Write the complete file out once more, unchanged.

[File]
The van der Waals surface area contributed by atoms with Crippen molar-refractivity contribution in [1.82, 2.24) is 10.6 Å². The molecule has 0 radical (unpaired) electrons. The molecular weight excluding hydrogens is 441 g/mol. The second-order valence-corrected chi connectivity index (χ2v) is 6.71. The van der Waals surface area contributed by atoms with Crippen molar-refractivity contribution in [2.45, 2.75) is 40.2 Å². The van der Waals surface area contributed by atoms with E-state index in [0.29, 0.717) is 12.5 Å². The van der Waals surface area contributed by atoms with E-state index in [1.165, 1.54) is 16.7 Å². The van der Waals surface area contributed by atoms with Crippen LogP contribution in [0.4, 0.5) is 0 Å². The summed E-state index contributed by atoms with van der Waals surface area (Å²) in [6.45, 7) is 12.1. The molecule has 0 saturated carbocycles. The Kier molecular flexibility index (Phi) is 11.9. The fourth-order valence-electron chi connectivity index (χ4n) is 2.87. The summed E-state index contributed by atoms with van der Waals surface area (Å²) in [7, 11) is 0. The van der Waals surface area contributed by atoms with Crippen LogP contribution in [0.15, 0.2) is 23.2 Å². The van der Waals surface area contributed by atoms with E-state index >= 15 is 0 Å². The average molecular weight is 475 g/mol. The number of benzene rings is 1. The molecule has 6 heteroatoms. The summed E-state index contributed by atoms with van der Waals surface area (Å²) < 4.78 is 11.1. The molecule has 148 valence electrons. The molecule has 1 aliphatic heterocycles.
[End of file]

The van der Waals surface area contributed by atoms with Crippen molar-refractivity contribution in [1.82, 2.24) is 10.6 Å². The molecule has 0 radical (unpaired) electrons. The molecular weight excluding hydrogens is 441 g/mol. The second-order valence-corrected chi connectivity index (χ2v) is 6.71. The van der Waals surface area contributed by atoms with Crippen molar-refractivity contribution in [2.45, 2.75) is 40.2 Å². The van der Waals surface area contributed by atoms with E-state index in [0.29, 0.717) is 12.5 Å². The van der Waals surface area contributed by atoms with E-state index in [1.165, 1.54) is 16.7 Å². The van der Waals surface area contributed by atoms with Crippen LogP contribution in [0.4, 0.5) is 0 Å². The summed E-state index contributed by atoms with van der Waals surface area (Å²) in [6.45, 7) is 12.1. The molecule has 0 saturated carbocycles. The Kier molecular flexibility index (Phi) is 11.9. The fourth-order valence-electron chi connectivity index (χ4n) is 2.87. The summed E-state index contributed by atoms with van der Waals surface area (Å²) in [7, 11) is 0. The van der Waals surface area contributed by atoms with Crippen LogP contribution in [0.15, 0.2) is 23.2 Å². The van der Waals surface area contributed by atoms with E-state index >= 15 is 0 Å². The average molecular weight is 475 g/mol. The number of benzene rings is 1. The molecule has 6 heteroatoms. The summed E-state index contributed by atoms with van der Waals surface area (Å²) < 4.78 is 11.1. The molecule has 148 valence electrons. The molecule has 1 aliphatic heterocycles.